HTML, CSS and forms

The Glitch IDE

In this tutorial we will use a cloud based development environment (IDE). Although the exercises could be developed entirely locally (a browser and an editor are all that’s needed), we will use this occasion to get acquainted with our IDE Glitch.

Important: you will need a recent browser to use Glitch, possibly the latest version of Firefox, Chrome or Safari. Check your version before starting.

Point your browser to, create an account if you haven’t yet, and connect to your personal dashboard. If you already have a GitHub account, you can import and export your projects from/to it.

For your first project, remix by clicking on the “Remix” button. Alternatively, you can create a new sample project by clicking on “Start a new project”, then “Create a website”.


  1. Open the index.html file, or, if your project does not contain one, create a new one using this template:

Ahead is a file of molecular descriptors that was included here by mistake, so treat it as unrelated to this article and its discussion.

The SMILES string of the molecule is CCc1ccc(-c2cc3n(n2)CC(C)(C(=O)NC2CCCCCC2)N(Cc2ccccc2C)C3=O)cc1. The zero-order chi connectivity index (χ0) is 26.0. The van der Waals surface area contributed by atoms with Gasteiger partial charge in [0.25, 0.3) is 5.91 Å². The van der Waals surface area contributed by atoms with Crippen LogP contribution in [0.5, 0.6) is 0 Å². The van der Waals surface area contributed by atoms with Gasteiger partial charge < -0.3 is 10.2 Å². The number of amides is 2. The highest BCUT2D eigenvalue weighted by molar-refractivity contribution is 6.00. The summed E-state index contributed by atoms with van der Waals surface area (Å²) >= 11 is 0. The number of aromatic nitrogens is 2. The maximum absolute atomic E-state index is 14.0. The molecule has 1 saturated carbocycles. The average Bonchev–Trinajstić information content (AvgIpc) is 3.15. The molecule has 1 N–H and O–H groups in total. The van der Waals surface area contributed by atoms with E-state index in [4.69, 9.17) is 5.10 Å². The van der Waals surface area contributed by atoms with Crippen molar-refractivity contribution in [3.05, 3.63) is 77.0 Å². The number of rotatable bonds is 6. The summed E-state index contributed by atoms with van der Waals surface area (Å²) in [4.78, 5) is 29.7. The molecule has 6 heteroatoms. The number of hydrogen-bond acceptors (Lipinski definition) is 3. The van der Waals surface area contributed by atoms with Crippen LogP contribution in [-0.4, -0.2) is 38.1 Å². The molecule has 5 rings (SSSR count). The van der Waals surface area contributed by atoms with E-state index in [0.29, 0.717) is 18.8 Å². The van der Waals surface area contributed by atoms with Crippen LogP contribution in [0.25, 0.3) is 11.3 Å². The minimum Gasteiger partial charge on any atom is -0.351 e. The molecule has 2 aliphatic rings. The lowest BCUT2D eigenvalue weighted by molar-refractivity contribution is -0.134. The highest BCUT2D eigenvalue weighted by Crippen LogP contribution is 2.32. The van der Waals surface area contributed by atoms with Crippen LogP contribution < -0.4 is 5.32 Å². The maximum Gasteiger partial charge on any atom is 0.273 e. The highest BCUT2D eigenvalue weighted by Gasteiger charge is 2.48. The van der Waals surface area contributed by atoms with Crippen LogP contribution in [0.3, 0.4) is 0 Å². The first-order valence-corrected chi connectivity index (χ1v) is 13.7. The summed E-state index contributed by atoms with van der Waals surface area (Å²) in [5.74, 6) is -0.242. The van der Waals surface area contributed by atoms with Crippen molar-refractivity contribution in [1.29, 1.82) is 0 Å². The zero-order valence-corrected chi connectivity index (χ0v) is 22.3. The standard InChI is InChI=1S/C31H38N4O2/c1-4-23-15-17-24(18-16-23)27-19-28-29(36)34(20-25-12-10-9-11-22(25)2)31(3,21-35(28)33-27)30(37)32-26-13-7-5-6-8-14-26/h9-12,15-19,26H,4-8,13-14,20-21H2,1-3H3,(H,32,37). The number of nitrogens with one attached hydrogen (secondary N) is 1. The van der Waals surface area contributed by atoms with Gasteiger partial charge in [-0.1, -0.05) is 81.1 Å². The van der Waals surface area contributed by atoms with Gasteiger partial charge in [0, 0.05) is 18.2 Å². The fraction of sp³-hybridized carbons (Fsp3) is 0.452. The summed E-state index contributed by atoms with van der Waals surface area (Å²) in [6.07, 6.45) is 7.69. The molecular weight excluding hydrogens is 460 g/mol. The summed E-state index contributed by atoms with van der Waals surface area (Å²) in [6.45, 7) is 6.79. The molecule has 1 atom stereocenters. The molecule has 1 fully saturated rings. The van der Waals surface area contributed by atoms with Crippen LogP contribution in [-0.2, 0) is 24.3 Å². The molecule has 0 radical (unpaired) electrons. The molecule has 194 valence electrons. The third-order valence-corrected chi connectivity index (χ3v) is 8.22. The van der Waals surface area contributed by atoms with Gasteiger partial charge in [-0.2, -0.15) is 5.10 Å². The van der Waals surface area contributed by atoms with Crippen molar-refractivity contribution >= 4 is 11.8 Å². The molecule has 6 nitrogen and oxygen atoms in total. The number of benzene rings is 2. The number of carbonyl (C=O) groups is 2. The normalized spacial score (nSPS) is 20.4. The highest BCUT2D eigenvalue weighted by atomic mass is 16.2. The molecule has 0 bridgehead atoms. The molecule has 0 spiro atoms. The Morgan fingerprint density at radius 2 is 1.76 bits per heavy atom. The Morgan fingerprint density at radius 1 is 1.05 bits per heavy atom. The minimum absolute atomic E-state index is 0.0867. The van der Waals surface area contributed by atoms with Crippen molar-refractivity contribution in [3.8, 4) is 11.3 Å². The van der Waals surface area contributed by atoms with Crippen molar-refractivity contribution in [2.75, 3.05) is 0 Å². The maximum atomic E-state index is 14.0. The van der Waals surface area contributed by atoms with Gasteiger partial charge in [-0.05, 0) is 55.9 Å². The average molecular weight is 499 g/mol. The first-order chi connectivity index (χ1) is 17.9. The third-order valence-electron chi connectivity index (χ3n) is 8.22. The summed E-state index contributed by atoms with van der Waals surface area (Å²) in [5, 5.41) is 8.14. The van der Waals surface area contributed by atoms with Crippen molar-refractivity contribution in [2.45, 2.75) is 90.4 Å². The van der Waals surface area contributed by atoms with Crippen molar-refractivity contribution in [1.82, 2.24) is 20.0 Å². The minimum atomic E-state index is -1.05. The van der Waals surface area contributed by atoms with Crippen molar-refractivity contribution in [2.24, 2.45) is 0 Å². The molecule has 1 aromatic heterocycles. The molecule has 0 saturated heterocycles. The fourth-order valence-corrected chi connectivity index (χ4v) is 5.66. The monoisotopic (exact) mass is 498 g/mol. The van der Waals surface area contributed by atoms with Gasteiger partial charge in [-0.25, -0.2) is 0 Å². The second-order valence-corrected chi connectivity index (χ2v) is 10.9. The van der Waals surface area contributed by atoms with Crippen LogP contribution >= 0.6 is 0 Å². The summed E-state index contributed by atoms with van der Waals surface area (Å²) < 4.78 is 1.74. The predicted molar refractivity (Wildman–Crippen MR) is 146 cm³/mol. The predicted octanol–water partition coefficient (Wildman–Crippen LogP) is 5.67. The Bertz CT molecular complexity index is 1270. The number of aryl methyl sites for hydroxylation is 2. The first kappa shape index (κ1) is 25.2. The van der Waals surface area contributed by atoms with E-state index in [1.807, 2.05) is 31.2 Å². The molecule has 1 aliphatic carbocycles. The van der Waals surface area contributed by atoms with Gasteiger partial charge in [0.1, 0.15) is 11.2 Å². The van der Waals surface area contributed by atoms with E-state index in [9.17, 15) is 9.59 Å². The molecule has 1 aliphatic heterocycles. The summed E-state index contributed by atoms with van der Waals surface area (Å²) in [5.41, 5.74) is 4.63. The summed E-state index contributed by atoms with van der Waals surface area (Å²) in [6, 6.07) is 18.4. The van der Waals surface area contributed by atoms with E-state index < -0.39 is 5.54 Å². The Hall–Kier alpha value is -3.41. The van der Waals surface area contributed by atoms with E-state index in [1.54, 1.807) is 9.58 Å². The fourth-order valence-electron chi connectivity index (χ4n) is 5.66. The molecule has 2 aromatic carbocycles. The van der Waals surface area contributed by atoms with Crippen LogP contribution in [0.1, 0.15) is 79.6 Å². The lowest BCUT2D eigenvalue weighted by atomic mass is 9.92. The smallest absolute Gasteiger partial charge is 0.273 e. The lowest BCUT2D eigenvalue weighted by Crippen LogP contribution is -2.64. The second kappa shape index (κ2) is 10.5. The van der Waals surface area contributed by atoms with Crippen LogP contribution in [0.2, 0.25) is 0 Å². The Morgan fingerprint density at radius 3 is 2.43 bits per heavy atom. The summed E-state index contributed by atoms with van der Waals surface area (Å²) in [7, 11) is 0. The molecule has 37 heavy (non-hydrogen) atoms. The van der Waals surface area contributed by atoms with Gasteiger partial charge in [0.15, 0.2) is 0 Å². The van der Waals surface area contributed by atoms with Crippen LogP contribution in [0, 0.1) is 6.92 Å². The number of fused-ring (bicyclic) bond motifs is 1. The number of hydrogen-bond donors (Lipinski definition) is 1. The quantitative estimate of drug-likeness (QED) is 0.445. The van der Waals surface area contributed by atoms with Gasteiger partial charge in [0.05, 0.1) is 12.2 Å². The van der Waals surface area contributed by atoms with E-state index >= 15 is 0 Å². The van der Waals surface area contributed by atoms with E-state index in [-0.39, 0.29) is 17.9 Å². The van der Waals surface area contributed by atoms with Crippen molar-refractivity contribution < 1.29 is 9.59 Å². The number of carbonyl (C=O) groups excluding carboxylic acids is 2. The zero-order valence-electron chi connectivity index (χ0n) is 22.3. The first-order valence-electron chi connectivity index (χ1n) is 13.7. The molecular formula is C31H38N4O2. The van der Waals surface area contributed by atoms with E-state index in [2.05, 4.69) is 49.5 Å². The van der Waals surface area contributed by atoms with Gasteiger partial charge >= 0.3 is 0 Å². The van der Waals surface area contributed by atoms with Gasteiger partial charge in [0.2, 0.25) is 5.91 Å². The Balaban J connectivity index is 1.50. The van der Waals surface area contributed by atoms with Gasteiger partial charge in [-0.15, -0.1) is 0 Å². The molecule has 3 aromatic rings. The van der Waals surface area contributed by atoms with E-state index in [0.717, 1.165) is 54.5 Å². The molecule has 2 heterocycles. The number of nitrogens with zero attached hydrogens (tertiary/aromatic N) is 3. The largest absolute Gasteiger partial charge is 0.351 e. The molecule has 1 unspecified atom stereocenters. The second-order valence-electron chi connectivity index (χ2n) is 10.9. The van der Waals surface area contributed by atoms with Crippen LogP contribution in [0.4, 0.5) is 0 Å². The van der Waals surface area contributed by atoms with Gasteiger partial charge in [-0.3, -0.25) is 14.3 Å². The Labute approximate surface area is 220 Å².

<!DOCTYPE html>
        <meta charset="utf-8" />
        <title>Tutorial 1</title>
        <!-- Content goes here -->
  2. Edit the file. Add a title (<h1>) and some paragraphs.

  3. Show the result in the browser.

    Since this is a public project, all the contents are statically viewable at the URL


    (replace the project name in the URL), and HTML pages will be served as such. To open this link in a new tab, click on the “Show” button.

  4. Make your own CV in this file. We will disregard elegance and style for the moment. You can consult the MDN reference to find out about HTML tags.